Cold case investigator discusses criminal law

Kelly Siegler, Chief of Texas Special Crimes Bureau. Photo courtesy of

By Alexa Fults, Staff Writer

Kelly Siegler, Chief of Texas Special Crimes Bureau turned televised cold case investigator, recently spoke at the Bairnwick Women’s Center. After a heartfelt and humorous introduction given by her daughter Kelsey Siegler (C’18), Siegler began her lecture on gender and criminal law with a brief explanation of how a girl from small-town Texas became a successful prosecuting and defense attorney, as well as a champion of administering “cold justice amidst the hot Texas climate.”

Siegler earned a bachelor’s degree in International Business from the University of Texas at Austin and received her law degree from the South Texas College of Law. She began her legal career working in a law firm directly after she finished law school; she did not enjoy it.

After urging those of us in her audience to “always, always, always” complete an internship before embarking on a career, Siegler explained how she accidentally stumbled upon her dream career path to changing lives through cold case justice.

During her first job at a law firm, Siegler was encouraged to apply for a position as a legal counselor to women who are pressured to drop sexual assault charges. Siegler explained that she was not exactly sure when she realized what she wanted to do with her life. However, she did discuss the influence witnessing domestic sexual violence in her own home as a child had on the trajectory of her career path. Siegler has dedicated the majority of her legal career to ensuring justice and protection for women who have experienced the horror of sexual violence. Siegler made it her mission to force the court to understand exactly what each women had to endure through the use of physical demonstrations and explicitly authentic language when referring to violence and assault.

Siegler later found herself losing an election for Texas District Attorney and noted “feeling like a loser at 45 years of age.” She reminded the audience that “failure is not a person, it’s an event,” and she encouraged listeners that sometimes, one has to lose in order to find the opportunity to win.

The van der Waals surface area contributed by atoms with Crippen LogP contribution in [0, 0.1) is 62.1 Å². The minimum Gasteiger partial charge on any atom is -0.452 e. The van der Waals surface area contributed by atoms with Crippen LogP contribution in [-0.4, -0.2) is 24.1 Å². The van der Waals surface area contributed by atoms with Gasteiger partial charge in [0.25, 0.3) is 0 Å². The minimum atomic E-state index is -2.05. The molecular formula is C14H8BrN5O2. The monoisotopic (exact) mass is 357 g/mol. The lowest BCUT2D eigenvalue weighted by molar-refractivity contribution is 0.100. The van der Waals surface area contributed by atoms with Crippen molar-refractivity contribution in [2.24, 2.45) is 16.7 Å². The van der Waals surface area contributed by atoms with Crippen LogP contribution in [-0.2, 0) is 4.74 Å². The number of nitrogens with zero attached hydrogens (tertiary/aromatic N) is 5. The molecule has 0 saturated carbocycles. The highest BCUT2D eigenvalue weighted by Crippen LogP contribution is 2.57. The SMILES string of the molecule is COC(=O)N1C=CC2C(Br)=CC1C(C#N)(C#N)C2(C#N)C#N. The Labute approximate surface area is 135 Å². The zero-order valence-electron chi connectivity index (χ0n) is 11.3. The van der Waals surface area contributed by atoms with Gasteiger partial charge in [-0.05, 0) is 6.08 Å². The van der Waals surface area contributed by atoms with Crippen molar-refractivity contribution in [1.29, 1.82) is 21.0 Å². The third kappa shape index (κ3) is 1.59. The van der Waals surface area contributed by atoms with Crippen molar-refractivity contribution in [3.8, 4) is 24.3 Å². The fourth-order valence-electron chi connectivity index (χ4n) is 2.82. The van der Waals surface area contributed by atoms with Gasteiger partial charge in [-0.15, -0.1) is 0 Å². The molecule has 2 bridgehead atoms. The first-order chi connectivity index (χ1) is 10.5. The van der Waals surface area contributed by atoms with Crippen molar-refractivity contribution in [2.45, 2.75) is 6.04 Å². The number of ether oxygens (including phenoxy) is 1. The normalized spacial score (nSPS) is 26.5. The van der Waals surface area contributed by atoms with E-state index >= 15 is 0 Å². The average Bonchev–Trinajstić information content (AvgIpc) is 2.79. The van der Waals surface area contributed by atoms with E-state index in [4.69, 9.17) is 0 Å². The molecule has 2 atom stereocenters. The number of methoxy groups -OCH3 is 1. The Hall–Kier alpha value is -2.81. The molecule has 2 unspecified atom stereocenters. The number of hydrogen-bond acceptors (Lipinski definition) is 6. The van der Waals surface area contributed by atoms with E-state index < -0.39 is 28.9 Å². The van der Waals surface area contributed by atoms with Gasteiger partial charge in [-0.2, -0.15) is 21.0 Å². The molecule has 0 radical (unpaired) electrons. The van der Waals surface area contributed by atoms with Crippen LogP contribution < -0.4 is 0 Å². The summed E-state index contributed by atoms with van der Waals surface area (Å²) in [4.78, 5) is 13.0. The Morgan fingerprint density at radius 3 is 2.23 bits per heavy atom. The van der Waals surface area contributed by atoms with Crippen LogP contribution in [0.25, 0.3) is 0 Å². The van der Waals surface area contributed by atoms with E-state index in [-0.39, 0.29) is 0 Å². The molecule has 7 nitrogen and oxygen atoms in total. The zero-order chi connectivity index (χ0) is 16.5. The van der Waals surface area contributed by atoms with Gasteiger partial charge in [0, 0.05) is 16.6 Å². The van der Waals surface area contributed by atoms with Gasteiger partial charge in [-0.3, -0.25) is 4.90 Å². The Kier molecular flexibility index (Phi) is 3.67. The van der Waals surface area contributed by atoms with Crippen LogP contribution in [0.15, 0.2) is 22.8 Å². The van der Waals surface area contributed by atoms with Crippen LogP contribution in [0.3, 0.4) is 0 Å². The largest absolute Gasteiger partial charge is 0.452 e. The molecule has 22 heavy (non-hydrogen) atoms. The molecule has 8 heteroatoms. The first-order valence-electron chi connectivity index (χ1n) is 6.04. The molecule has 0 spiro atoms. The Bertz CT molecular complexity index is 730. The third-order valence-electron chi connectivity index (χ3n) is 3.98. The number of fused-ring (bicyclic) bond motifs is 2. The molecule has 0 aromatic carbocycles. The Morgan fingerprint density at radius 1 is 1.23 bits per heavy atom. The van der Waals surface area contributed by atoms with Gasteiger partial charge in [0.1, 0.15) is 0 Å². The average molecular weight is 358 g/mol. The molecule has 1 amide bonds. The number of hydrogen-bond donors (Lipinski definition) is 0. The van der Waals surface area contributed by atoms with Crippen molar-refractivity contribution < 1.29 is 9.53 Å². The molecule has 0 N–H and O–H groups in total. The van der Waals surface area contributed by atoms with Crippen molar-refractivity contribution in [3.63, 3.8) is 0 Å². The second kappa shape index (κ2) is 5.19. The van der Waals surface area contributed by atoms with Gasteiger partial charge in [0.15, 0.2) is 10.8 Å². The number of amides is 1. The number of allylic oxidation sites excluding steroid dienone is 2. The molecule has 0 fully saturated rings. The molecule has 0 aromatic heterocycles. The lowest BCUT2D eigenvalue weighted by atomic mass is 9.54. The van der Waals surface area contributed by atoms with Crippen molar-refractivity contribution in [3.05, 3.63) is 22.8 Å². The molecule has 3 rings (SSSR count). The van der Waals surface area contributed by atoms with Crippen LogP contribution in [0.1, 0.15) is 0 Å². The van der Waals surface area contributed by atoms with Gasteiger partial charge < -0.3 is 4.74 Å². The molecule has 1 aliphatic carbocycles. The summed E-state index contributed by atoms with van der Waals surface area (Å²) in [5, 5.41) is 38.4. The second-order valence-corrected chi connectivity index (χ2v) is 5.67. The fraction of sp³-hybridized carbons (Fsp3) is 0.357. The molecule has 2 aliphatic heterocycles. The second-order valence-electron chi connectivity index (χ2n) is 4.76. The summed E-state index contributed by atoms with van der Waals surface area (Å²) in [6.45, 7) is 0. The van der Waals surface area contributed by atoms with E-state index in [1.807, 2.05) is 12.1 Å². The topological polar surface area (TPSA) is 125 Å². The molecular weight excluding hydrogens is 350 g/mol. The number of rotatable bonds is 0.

Her loss in the election allowed her to discover an opportunity to further pursue her legal career in the field of cold case murder investigation. Siegler noted that “luck is when preparation meets opportunity,” and encouraged those wishing to pursue a degree and career in law to remember the importance of resiliency.

She advised the audience to begin confronting weaknesses head on and to go into the world knowing it pushes people around. Siegler said that the best strategy for success she could offer was to “go show them that you can do it good and do it humbly.”

When asked if she felt it was acceptable for an undergraduate student on the path to law school to take a gap year, Siegler stated that it was absolutely permissible to take a gap year if a student felt the need to do so. In her admittedly mother-like way, Siegler recommended that students never stress too greatly about the future or worry about devising a definitive plan for graduate school or careers. She did note that there is nothing that cannot be done with a law degree if that is the path a student pursues.

Upon being asked to speak to her experiences as a woman in a male-dominated career field, Siegler began counseling the women in the audience on the importance of picking the right battles. She said to never carry a chip on your shoulders about being a woman and to never go into a career ready to fight every male who “looks at you like a little girl.”

She then reminded all of those in attendance that attitude and desire are more important than graduating summa cum laude.